You’re sitting at a small bar, drinking local wine and exchanging pleasantries with the local farmers just before siesta time. You’re high up in the Sierra Nevada, gazing down on Granada off in the distance.
You pull up a chair for a civilised looking British chap who also happens to be in this remote Spanish village, miles away from the Costa del Sol. You both marvel at the beauty of the place, how unspoiled and ï¿½real’ï¿½ it is. He nods sagely, but hesitates and pronounces that it is not as authentic as the Alentejo in Portugal.
He then makes a comparison between the Sierra Nevada of Andalucia and the Tatra mountains in that -gorgeous jewel of Europe between Poland, Ukraine and Slovakia – home of Andy Warhol’s family, don’t you know?ï¿½
Before you can answer, he adds with apparent self-deprecation that he only has rudimentary Ruthenian. It’s then that you realise you are in the company of a travel snob.
This is not a new phenomenon; the travel snob has been around for years.
But recently we have seen a proliferation of them, possibly as a direct result of cheap airfares. This means that the travel snob has to find even more remote places to go for his holidays. However, it does suggest a boom in the market for authentic experiences, rather than simply two weeks in the sun.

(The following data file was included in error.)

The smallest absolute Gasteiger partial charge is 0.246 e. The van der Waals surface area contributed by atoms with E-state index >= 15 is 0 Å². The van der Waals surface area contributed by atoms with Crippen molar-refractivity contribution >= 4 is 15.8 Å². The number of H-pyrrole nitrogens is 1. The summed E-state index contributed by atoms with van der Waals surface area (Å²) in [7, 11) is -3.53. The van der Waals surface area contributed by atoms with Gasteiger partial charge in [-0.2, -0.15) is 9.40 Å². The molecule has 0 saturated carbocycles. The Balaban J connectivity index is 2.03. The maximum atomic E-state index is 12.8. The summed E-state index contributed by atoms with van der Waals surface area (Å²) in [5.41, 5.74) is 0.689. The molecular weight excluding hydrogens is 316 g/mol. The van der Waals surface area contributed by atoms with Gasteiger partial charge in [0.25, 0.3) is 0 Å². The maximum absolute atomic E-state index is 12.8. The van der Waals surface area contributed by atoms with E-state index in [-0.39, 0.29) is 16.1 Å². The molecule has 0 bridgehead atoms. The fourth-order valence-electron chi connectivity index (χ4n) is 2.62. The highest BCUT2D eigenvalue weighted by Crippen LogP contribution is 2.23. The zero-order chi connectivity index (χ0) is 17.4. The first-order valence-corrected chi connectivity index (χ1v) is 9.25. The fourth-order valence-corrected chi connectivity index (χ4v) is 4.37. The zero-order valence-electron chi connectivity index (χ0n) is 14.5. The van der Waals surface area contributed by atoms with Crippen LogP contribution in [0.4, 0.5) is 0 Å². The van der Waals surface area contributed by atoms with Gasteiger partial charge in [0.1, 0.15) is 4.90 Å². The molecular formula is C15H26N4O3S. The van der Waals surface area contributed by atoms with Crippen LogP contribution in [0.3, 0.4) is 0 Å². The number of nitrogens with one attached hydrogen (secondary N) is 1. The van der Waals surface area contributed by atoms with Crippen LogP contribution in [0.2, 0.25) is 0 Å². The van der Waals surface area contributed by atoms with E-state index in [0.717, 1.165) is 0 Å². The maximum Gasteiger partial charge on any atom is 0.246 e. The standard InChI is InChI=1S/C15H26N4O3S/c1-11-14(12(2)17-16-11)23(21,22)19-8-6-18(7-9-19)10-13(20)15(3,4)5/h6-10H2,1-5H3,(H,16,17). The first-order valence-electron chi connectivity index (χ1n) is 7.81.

Figures published by the Central Statistics Office (CSO) this week reveal the extent to which tourism and travel are part of everyday Irish life. Irish people made a staggering 1,208,000 visits abroad in the first three months of this year, compared with 1,039,000 in the same period last year, an increase of 16 per cent.
This is more than one in four of us, which is an extraordinary figure. We are going on weekend breaks to the continent in huge numbers – the figures indicate that Irish residents travelling abroad on continental European routes grew by 24 per cent this year, while transatlantic routes were up 32 per cent.
Amazingly, given the price of everything here,1,290,000 foreigners visited us in the first quarter. Granted, a sizeable number of these were on business, but a significant proportion were tourists. In fact, there was a 33 per cent increase in those from the continent coming here.
And as the 25 per cent increase in borrowing over the past 12 months suggests, the Irish are on a spending spree – abroad as well as at home.